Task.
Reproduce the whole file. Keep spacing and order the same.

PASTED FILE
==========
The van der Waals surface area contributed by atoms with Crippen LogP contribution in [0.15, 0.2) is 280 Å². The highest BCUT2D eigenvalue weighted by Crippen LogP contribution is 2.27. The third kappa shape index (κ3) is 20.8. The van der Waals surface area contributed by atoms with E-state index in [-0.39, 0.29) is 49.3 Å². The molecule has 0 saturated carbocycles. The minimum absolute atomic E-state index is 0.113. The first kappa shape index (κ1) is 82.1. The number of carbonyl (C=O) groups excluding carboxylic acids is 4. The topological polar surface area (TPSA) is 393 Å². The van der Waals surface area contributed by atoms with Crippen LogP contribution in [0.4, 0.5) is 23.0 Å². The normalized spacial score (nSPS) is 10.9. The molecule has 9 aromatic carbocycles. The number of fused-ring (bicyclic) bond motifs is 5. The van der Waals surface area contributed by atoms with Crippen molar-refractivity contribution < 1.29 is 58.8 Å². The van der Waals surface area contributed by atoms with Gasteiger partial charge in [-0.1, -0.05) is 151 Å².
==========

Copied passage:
The van der Waals surface area contributed by atoms with Crippen LogP contribution in [0.15, 0.2) is 280 Å². The highest BCUT2D eigenvalue weighted by Crippen LogP contribution is 2.27. The third kappa shape index (κ3) is 20.8. The van der Waals surface area contributed by atoms with E-state index in [-0.39, 0.29) is 49.3 Å². The molecule has 0 saturated carbocycles. The minimum absolute atomic E-state index is 0.113. The first kappa shape index (κ1) is 82.1. The number of carbonyl (C=O) groups excluding carboxylic acids is 4. The topological polar surface area (TPSA) is 393 Å². The van der Waals surface area contributed by atoms with Crippen LogP contribution in [0.4, 0.5) is 23.0 Å². The normalized spacial score (nSPS) is 10.9. The molecule has 9 aromatic carbocycles. The number of fused-ring (bicyclic) bond motifs is 5. The van der Waals surface area contributed by atoms with Crippen molar-refractivity contribution < 1.29 is 58.8 Å². The van der Waals surface area contributed by atoms with Gasteiger partial charge in [-0.1, -0.05) is 151 Å².